(3) It’s not a good way to store data in a technical system.

For technical systems, especially a database, having an identifier like “Mr. Müller with pain in the left knee” is a very bad identifier. It isn’t unique and also leaks personal information.

Potential solutions

Technical systems, especially databases, have solved references by auto generating identifiers for entries in a database table. The simplest form of such an identifier is an auto-incrementing integer where the first entry within a database table gets the identifier 1, the second entry gets the identifier 2 and so on.

A case could be an entry in a database table, so referencing a case by its auto-generated identifier would work. However this is not what we do, again for a variety of reasons:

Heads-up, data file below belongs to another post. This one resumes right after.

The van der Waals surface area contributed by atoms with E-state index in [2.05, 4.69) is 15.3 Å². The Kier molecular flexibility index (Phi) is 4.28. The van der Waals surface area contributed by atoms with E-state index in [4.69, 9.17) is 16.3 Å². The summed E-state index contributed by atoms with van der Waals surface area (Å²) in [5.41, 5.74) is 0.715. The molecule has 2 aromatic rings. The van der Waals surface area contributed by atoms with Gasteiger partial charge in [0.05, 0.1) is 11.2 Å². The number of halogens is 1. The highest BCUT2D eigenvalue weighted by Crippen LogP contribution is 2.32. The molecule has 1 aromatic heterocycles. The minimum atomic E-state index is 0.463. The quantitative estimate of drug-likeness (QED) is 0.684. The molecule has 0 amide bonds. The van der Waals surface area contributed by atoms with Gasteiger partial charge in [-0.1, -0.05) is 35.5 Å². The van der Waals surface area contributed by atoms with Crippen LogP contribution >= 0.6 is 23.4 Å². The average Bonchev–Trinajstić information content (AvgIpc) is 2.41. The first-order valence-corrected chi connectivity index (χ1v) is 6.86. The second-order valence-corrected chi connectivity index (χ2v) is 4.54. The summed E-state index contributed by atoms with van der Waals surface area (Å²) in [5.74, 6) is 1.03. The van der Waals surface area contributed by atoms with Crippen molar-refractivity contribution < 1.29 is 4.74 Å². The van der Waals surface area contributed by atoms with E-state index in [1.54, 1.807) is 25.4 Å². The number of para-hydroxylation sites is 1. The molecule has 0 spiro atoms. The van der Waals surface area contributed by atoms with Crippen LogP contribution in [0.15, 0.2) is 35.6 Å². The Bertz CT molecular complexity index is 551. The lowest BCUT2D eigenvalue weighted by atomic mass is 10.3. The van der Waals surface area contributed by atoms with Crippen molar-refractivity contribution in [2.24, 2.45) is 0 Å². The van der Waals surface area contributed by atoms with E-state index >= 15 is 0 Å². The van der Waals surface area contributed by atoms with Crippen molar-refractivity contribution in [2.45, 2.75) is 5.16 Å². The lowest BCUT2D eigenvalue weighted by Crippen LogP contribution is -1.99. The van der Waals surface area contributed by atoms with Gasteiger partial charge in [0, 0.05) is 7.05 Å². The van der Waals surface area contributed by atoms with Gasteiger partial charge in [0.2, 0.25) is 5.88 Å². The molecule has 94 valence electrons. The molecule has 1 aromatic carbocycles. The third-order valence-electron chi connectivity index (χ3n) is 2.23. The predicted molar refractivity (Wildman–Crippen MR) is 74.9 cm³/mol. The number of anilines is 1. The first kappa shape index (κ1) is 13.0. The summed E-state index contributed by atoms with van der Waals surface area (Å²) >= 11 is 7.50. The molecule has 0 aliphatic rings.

(1) It’s insecure.

It’s pretty easy to detect that an identifier is auto-generated. When I communicate with BetterDoc and my personal case is numbered 42, it’s pretty straight forward to assume that there is a case numbered 41 and potentially a case numbered 43. We don’t want to leak that much information about our internal systems.

(2) It’s cumbersome.

When communicating with our patients we need to make sure that we can identify them and their case clearly. An identifier like 42 is easy to communicate over the phone, but what about 6380419330? Was that a one or a seven? Could you repeat the fifth character? Are there really multiple threes?